Undoubtedly, those leaders who have built a successful career, leading people to feel they have the talent to guide individuals needing their leadership.
Every leader today has to self-trust himself, his skills and beliefs and work on them. There are trust forces that impact us every day; they are opposite forces that act in the contrary direction of what you are trying to achieve, creating friction, resistance to what you are trying to accomplish. Other pull forces are supporting you and helping in achieving your goals.
· Micro forces are within us.
· Meso forces are between team members.
· Macro forces that reside outside of the team.
These forces are multidirectional as we send them out to others, and they send them to us, impacting us differently.
· Intrapersonal ((Micro) – It is the only one we have accurate control over. It relates to our self-awareness level, trusting ourselves, others, capabilities, and even higher power.
· Interpersonal (Meso) – It implicates our talent to develop trust with our teams when managing poor performers, different personalities, fairness, even time, get around challenging people or appear unjust.
· External (Macro) – these forces come from outside and are not of our control, diminishing trust with our team members; for instance: External and internal changes, poor corporate communication, bureaucracy, uncollaborative leaders, pandemics.)
At times, personal issues get in the way, such as concerns with a toxic collaborator, friend or family member. Or you could be criticised for the tasks you perform, making us doubt. These forces are different from person to person; you know you are dealing with self-trust when you feel concerned and avoid changes. You feel pessimistic about your expectations and talents; our decision-making abilities weaken when we worry about taking the incorrect alternatives; we can over-react or even freeze.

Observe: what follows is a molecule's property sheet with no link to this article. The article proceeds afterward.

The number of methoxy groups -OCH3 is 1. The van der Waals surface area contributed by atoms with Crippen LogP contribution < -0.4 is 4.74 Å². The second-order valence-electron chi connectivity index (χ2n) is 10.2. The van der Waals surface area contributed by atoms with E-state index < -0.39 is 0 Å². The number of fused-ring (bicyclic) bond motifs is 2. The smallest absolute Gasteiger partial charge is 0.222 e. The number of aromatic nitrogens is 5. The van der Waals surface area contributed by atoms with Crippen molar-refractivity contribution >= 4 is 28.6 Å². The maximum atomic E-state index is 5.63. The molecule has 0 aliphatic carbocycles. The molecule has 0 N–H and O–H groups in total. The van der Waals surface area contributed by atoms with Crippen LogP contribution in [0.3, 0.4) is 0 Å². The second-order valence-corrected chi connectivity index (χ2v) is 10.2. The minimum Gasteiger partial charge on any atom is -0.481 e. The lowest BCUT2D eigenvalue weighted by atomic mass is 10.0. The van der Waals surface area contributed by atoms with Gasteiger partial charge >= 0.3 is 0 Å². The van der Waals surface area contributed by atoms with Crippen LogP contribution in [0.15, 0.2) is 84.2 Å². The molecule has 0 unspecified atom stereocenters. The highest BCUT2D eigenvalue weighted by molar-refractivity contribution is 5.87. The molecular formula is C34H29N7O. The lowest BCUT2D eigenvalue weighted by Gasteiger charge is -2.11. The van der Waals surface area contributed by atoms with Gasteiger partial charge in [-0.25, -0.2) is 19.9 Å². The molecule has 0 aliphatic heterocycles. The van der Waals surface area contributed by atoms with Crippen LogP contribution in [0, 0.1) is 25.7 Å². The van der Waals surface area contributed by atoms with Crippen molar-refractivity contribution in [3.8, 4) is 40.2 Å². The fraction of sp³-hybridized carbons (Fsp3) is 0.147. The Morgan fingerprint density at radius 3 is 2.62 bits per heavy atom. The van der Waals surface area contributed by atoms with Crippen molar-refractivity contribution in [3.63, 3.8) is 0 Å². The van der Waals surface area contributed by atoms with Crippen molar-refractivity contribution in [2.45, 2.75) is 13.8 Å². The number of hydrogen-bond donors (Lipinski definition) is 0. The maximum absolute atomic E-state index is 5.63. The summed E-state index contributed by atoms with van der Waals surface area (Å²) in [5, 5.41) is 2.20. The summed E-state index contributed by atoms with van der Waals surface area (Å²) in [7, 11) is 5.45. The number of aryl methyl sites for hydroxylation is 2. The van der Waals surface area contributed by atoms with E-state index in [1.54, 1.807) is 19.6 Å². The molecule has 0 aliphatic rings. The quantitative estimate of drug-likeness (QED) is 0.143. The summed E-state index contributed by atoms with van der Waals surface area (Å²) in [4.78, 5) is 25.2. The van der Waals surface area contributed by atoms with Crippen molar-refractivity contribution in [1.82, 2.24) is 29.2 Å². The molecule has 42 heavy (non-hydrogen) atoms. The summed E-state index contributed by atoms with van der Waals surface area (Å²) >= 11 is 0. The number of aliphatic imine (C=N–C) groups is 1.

Leaders who do not trust themselves do not believe they are capable of guiding. Other collaborators automatically do not trust them. They might feel that the energy leaders project is wrong; they might feel leaders’ power or capabilities are weak, creating confusion.
Leaders that do not trust themselves tend not to trust others; how we trust others is a reproduction of ourselves and our anxieties and lack of self-confidence. We self-defend ourselves rather than working for our people or customers’ benefits.
Check in regularly your career as a leader, and see how you are feeling. Some questions you can ask:
- Where in your life are you not trusting yourself right now?
- Where do you feel you need to trust yourself more?”
- How would trusting yourself more improve your life?
Most leaders need to deal with significant issues when their career goes off track or feel burnt out or at a complete loss. Sometimes we need to give in to the status quo and agree that things change gradually, withdrawing from struggling opposite forces or stopping to support others who give nothing back.
To be a leader is an enduring journey; our levels of self-trust go up and down, putting forward our success and challenges all through our careers as leaders. However, leaders forget to check on them to realise where they are standing; it takes self-awareness and acceptance when we need help and acts accordingly; the sooner, the better.
Summing up: when we do trust ourselves, career and opportunities unfold working for the interests of our teams and customers, creating a better environment to foster productivity and accountability.
Are you, as a leader paying attention to the stage of the journey you are?
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